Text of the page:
Summer (A Sonnet)

The oak’s slow-opening leaf, of deepening hue,
Bespeaks the power of Summer once again;
While many a flower unfolds its charms to view,
To glad the entrance of his sultry reign.
Where peep the gaping, speckled cuckoo-flowers,
Sweet is each rural scene she brings to pass;
Prizes to rambling school-boys’ vacant hours,
Tracking wild searches through the meadow grass:
The meadow-sweet taunts high its showy wreath,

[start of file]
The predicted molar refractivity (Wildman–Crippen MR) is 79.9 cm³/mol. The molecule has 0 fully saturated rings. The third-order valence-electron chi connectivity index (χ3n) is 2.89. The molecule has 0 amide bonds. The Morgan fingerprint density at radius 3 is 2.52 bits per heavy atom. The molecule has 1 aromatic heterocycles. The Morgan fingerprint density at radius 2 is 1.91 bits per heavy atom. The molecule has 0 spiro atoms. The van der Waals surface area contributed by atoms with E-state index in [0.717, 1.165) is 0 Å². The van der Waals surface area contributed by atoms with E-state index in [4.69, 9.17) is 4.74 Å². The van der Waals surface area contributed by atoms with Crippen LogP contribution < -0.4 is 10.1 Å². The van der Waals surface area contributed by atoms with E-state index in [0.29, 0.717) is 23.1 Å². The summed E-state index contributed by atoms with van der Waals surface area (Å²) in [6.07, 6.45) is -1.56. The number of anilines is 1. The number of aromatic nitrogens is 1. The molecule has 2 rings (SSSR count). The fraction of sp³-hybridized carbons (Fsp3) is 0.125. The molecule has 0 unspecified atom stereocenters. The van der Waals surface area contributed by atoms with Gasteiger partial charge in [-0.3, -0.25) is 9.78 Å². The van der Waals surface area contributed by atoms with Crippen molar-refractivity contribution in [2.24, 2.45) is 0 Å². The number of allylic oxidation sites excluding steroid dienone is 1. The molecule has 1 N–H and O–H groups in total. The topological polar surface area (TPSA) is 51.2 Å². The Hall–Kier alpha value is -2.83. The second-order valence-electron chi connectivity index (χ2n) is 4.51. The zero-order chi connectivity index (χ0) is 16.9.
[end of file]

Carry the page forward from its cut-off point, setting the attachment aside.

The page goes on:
And sweet the quaking grasses hide beneath.
Ah, ‘barr’d from all that sweetens life below,
Another Summer still my eyes can see
Freed from the scorn and pilgrimage of woe,
To share the Seasons of Eternity.

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